To my surprise I’ve begun crying and I don’t instantly fall into a hot, messy puddle. I feel my heart hurt and I let the tears come and the tears feel healing. I’d like to think it’s a dignified tear, gracefully sliding down my cheek, but it’s not that. There are tears and there’s snot, but it feels so close to my real self that I embrace it.
What I’d mistaken for strength – powering through and doubling down when things got tough – was actually a coping strategy at best, and cowardice at worst.
I’d power through because I am afraid of the depths of my feelings.
I’m learning that going with it, leaning into my feelings, making space for every one of them takes strength and courage.
I will no longer put a premium on the emotion happiness. I am trying to lean into every feeling. As I make space for them and try to welcome them, I am finding they all have jobs.
Sadness slows me down,
Sadness gives me a chance to feel closer to my friends and my family. The slowness gives me a chance to breathe deeply and spend some downtime finding gratitude and love. Slowing down also gives my panic hormones, cortisol and adrenaline, a chance to kindly turn themselves off.
Fear when your child is a cancer survivor is a daily staple.
Every swollen lymph node, every unexplained bruise, can be a battle to keep my calm and to not worry about relapse.
I’m taking this idea for a spin instead – I’m actually taking myself to the fearful place. If Lara did relapse, I’d want to be like Anj. Optimistic, full of love and determined to create safe spaces of care and community for my family.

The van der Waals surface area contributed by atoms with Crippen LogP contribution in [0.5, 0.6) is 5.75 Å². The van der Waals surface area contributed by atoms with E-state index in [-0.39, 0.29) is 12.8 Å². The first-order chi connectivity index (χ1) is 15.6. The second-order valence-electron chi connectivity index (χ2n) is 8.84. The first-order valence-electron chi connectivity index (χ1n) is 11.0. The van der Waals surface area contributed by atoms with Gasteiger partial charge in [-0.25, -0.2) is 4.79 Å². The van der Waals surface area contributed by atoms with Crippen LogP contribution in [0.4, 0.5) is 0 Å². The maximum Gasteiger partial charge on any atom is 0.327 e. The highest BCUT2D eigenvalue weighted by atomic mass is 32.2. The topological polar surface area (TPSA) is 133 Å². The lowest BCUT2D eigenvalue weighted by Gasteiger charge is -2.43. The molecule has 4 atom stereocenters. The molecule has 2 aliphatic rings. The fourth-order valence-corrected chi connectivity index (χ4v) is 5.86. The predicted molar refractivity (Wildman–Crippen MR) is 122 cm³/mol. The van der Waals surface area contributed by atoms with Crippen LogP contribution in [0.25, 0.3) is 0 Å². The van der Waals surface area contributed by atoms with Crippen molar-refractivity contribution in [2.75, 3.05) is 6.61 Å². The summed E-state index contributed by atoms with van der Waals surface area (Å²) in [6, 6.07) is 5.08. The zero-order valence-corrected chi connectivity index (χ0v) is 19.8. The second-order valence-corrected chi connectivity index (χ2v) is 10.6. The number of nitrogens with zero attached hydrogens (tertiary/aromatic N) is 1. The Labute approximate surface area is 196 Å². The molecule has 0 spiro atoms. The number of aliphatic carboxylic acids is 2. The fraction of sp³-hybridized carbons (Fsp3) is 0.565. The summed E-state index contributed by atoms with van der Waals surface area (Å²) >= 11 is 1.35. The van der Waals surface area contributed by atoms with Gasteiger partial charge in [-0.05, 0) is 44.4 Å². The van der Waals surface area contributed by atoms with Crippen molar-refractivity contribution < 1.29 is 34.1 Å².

Leaning into my fear helps me make imaginary future plans for a Tanya who can cope with that. Making those plans are actually going a long way to removing the terror from my fearful thoughts.
Angry and I go way back.
If you’re the parent of a medically complicated child and anger isn’t part of your emotional repertoire, you’re a bigger person than I am. Angry for me is often about loss of control and a lack of acceptance. I confessed to a friend recently that when Lara is general kid unwell, I actually feel angry. Not AT Lara, but at the sickness, how DARE it. Doesn’t it know what she’s been through? Doesn’t it know how many nursing hours I’ve clocked already?
When anger comes knocking, she’s got her reasons too. Anger is often a secondary emotion so when anger arrives, I look to what I might not be seeing clearly. Is it a lack of control? Is it a lack of acceptance? Anger for me often happens when there’s too big of a gap between who I really am, and who I am being in public. Anger is often here to remind me to close that gap.
So, in honour and Anj and Missy I am changing my ways.
I am leaning into my feelings.
I am exploring them and seeing what gifts they have in store for me. I still do often catch myself falling back into my busy-ness habits but I’m trying to be kind to myself when I notice that. I schedule some time to have a good soak in my emotions.
The moral of my story? You can run from your feelings all you want. You might be like me and run from them with busy or you might run with booze or sugar (guilty!) or in a million other ways. I’m finding that welcoming each feeling as genuine and legitimate is actually so much more useful to me than trying to power through on relentless optimism. When my feelings are shown an open door, they don’t tend to overstay their welcome. They come in, do their job and leave.
I plan to stick at it, in Missy’s name. Fly high, you beautiful angel and give all of our other angel babies hugs and kisses from us.